One of the reflecting pools at Dark Star Park. Image courtesy of Camryn Bell.
Embedded between the office buildings, businesses, and roadways of Rosslyn is a unique piece of public art - Dark Star Park. Each summer, at approximately 9:30 a.m. on August 1, morning light strikes the group of large spheres that make up the sculpture to create an eclipse-like effect, which lasts - much like a real eclipse - only for a few minutes.
How did this unusual public sculpture come to be?
Dark Star Park 35th Anniversary Celebration – this Arlington TV feature showcases the August 1st, 2019, alignment of light and shadow at the park, and is accompanied by an original score from local artists Janel and Anthony.
Built in 1984, Dark Star Park is the entry to the Rosslyn neighborhood, at a triangle formed by the intersection of North Fort Myer Drive, North Lynn Street, and N. Meade Street. It was constructed on the site of a former gas station, occupies 0.4 acres of land, and was designed to commemorate the anniversary of the purchase of the land by William Henry Ross, which would later become Rosslyn (Ross served as the neighborhood's namesake).
Artist Nancy Holt (1938-2014), who was chosen to helm the project in 1979, was somewhat apprehensive about the project upon entering Rosslyn, in part because the site was a vacant lot overrun with trash. In a 1988 documentary on the park, she said, “I was overwhelmed with how cold and distant a place Rosslyn was … It’s a concrete network here with very little thought about human beings, human scale, human maneuverability.”
Dark Star Park combines elements of landscape architecture, sculpture, and astronomy. The piece is comprised of five gunite (air-placed concrete) spheres resembling fallen, extinguished stars, as well as two pools, four steel poles, and two tunnels.
Dark Star Park was commissioned by Arlington County during a transitional time in Rosslyn - the Metro had recently arrived in Arlington, and development was still on the rise. The County funded the project with $200,000 from public and private sources, as well as a National Endowment for the Arts grant. (DCist, July 30, 2019)
Some of the gunite spheres and steel poles at Dark Star Park. Image courtesy of Camryn Bell.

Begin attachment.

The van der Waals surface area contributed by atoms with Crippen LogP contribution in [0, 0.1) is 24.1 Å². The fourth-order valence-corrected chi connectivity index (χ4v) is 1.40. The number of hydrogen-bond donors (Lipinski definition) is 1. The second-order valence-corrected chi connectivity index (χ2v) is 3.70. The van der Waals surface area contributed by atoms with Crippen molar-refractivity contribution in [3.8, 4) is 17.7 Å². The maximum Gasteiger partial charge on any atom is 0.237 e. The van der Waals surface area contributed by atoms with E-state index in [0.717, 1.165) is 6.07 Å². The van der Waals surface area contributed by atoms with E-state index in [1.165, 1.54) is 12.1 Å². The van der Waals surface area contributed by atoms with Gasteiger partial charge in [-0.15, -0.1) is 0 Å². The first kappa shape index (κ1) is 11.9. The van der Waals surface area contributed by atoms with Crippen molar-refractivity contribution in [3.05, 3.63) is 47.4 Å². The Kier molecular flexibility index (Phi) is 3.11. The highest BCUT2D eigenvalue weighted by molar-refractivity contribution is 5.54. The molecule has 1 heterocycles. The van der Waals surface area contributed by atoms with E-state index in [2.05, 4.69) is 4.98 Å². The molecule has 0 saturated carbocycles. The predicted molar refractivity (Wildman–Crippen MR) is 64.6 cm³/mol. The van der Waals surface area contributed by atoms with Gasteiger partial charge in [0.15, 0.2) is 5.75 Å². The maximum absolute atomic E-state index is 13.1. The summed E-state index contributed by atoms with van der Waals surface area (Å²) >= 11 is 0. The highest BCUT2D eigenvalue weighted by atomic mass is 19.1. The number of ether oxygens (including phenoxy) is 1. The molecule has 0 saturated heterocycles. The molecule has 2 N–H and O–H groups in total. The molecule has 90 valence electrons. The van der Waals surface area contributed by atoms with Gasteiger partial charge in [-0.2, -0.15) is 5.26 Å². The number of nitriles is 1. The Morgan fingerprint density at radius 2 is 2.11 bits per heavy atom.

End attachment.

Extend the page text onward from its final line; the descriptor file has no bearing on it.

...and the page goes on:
Holt oversaw every aspect of the park’s design and development, and also served as a contractor on the project. She was a preeminent member of the land art movement, which rose to recognition in the 1970s. While practitioners of this style mainly concentrated in open natural spaces – places that could easily accommodate the monumental scale of the works associated with the movement – Holt’s work in Dark Star Park was unique due to its urban setting. In terms of her design approach, Holt said,
“I feel that the need to look at the sky—at the moon and the stars—is very basic, and it is inside all of us. So when I say my work is an exteriorization of my own inner reality, I mean I am giving back to people through art what they already have in them.”
Some of Holt’s other pieces were located in much larger environments than Dark Star Park. "Sun Tunnels," 1973-1976, is located in the Great Basin Desert of Utah. Image courtesy of the Utah Museum of Fine Arts.
The creation of Dark Star Park marked a significant first for the Arlington area: it was the first work of public art produced by the County. This was prior to the establishment of the County’s formal public art program that was inaugurated with the adoption of a Public Art Policy – nearly 16 years after the creation of Dark Star Park.
In the decades since, Arlington’s public art program has become a robust part of the County landscape.
Dark Star Park itself is also one of the first national examples of “integrated public art,” meaning that the art in the public site is inseparable from its setting and is a total environment to be experienced holistically.
Excerpt from December 9, 1993, article by Mary McCoy on public art in Arlington and Dark Star Park. From the Washington Post.
Holt planned the design of Dark Star Park using miniature clay models. She worked with astrophysicists to determine placement of the spheres and poles to align with the light at exactly 9:32 a.m. on the August 1 anniversary – a time of day chosen simply because Holt enjoyed the way the light hit at that moment. The need for exactness in alignment was in part why the park underwent a renovation in 2002, allowing Holt to reorient the spheres that had shifted over the years due to the changes in the Earth’s axis.
One common mistake about Dark Star Park Day is that the August 1 alignment is meant to celebrate the birthday of Grateful Dead lead guitarist Jerry Garcia. This assumption is compounded by the coincidence of the band’s song titled “Dark Star.”
NewsMakers: Dark Star Park – an Arlington TV feature on Dark Star Park from 2009, including a speech from Nancy Holt.
The documentary Troublemakers – available at the Library – discusses the history of the land art movement and features Nancy Holt.
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